3/5 – Oh god, I’m being generous here too. So, believe it or not, I once was a high school guitar no0b who thought, “wouldn’t it be rad to have colorful guitar strings? Then everybody would love me, and my parents may finally let me sleep indoors if that happens.” Okay, while that last part may have been to optimistic to be realistic, it definitely seemed like a good idea at the time.
And I must testify, the strings really did look pretty badass. I bought several packs and mixed up the colors. My guitar strings were alternative light blue and bubblegum pink for a little while. And I mean, for a little while. These strings died faster than a fruitfly in vinegar, and they sounded pretty crappy after playing them for a week. Perhaps the worst part though, was that the wicked-awesome paint job on the strings chipped off completely in a matter of a couple of days. So much for that…
4/5 – Although I am keenly aware that some guitarists would give me flack for giving this brand such a comparatively high rating, I do stick by my decision on the basis of tone alone. Sure, these strings don’t last particularly long (although, in my experience, they tend to last just about as long as anything else). However, the pure warmth of tone in combination with how well they stay in tune (not to mention they sound the best with distortion) renders this brand of strings to be one of my favorites.
4.5/5 – So I recognize that this is already darn-near a perfect rating already, and this is for a plethora of reasons. Martin is a brand name with a HUGE reputation for making very high quality, American-crafted acoustic guitars. The first acoustic guitar I ever played (which I stuck with for years and years) was a Martin D-1 (which has since been discontinued). I have never been disappointed in the slightest by Martin acoustic strings. Not only is the tone consistently warm and vibrant, but these strings sound great well past the point where they should technically be changed. These strings seem to accumulate less rust and gunk than other acoustic strings, but even they do start going old, they will definitely get you through any gig at least sounding decent.
Plus, not to pile on, but these strings are tough. It really takes a lot to snap one.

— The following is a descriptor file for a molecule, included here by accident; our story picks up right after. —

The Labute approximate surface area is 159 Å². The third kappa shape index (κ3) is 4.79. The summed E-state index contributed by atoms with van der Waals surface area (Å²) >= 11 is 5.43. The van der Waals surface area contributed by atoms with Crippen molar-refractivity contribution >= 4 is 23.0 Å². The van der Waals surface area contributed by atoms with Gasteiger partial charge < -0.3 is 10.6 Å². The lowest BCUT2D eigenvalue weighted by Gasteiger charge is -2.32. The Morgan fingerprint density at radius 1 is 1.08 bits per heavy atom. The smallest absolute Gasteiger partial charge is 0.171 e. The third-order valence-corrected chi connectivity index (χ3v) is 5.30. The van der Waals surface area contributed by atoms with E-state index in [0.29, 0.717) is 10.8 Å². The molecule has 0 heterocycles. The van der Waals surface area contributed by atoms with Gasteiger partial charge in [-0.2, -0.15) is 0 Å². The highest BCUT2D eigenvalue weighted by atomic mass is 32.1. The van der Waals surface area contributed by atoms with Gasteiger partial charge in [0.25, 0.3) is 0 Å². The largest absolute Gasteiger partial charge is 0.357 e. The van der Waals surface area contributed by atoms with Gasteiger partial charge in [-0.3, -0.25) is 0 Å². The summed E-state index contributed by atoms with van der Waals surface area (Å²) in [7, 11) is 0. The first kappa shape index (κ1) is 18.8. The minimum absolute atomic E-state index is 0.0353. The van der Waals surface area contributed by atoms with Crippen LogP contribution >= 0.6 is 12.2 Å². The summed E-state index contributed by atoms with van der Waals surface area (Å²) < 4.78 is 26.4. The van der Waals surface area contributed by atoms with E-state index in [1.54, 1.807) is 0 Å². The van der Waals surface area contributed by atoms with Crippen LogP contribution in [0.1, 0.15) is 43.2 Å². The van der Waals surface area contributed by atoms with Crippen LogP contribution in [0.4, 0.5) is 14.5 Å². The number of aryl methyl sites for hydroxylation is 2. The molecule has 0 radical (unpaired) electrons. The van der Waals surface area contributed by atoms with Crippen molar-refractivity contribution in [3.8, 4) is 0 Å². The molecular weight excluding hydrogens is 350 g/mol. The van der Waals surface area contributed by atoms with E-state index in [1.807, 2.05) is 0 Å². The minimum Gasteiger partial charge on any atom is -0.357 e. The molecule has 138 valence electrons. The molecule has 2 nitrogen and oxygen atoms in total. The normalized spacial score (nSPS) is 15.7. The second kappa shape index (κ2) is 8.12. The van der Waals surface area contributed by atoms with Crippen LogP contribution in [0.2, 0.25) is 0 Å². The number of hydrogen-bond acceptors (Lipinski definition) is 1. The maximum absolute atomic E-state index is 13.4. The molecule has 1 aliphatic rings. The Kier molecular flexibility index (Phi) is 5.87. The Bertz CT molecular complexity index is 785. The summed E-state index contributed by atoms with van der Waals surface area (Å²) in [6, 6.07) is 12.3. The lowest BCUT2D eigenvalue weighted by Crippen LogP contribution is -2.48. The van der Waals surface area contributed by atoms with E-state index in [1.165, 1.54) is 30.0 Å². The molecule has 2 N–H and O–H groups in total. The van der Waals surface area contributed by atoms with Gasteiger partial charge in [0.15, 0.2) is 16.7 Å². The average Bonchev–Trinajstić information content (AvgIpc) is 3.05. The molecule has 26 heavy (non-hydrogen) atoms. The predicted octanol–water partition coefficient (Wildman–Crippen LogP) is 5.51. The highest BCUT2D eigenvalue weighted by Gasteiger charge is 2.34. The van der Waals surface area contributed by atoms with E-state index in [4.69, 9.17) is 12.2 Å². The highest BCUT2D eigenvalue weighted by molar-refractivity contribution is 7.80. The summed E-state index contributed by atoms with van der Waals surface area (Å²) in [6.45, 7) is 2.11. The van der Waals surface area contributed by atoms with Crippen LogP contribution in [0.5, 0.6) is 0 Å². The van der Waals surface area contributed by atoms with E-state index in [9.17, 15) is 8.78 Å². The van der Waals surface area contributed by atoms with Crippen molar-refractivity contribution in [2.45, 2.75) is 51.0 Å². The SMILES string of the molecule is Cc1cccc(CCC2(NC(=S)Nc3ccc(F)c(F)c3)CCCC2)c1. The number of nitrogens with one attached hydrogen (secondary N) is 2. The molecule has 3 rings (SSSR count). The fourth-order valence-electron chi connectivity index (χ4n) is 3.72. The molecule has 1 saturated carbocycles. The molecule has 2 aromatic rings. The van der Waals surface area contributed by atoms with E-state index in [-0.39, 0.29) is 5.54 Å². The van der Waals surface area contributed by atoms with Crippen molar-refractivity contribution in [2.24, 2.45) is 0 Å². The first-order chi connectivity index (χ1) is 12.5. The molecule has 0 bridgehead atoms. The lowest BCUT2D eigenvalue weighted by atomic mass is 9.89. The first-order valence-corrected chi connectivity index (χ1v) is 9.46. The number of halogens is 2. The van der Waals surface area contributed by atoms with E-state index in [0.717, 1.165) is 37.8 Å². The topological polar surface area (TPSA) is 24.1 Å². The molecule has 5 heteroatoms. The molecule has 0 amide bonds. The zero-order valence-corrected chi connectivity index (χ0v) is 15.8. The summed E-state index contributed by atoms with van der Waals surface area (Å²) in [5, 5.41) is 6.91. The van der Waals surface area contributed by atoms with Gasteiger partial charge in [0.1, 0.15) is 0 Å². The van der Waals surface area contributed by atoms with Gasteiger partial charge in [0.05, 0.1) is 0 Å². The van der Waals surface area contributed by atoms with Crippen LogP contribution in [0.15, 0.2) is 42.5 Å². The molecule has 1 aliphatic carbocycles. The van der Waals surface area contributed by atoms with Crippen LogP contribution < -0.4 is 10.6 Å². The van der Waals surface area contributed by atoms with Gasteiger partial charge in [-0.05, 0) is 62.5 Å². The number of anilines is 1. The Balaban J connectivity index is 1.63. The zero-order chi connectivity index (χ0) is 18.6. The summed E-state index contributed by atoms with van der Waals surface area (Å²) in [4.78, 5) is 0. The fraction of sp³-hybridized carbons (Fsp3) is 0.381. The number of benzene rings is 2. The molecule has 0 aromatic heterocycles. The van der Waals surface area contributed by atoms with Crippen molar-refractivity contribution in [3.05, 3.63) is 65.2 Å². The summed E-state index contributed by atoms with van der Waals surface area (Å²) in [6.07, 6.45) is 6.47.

4/5 – Being yet another great acoustic brand, Dunlops, in my opinion, are vastly underrated. I know a few guitarists who have had negative experiences with the brand’s electric strings. They tend to scoff when I tell them I like Dunlop acoustic strings. However, they are remarkably consistent in tone, and they last a REALLY long time without going dead (arguably longer than Martins). In comparing these to Martins, though, it is important to consider that when they do go bad, they don’t maintain their tone quite like the previous brand. However, if you ever need acoustic strings, and the store carries Dunlops and not Martins (a boat which I’ve been in), I would definitely give this brand a shot!
This past Wednesday, I had the pleasure of seeing many of my good friends perform at Fitzgerald’s. One friend in particular, Sarah Chilton, has been to the last few of my own shows. Furthermore, I have had the opportunity to see her play at other venues (specifically Zog’s) and during our ENGL 490 songwriting class. Not only is she incredibly adept and fluid on piano (both in terms of playing difficult/clever progressions as well as coming up with catchy theme riffs), but as a songwriter overall, she possesses an impressive prowess and ability for coming up with songs that have multiple movements, key changes, tempo changes, and other progressive dynamic approaches that render her work often as theatrical, but always as intensely thought-out and well-crafted.
One of the songs that she performed at Fitz was written with our classes’ very own Jack Denton. While I never had the pleasure of hearing him play guitar along with Sarah’s piano for this song during our class, his acoustic accompaniment at Fitzgerald’s was spot-on in terms of rhythm and overall fluidity (which was really cool to watch considering I have yet to see him play guitar much at all during our class). The lyrics he wrote are really intense – they reference the NCAA, chattel slavery, and paper classes (all too relevant for us as UNC students). Check out Jack’s lyrics here!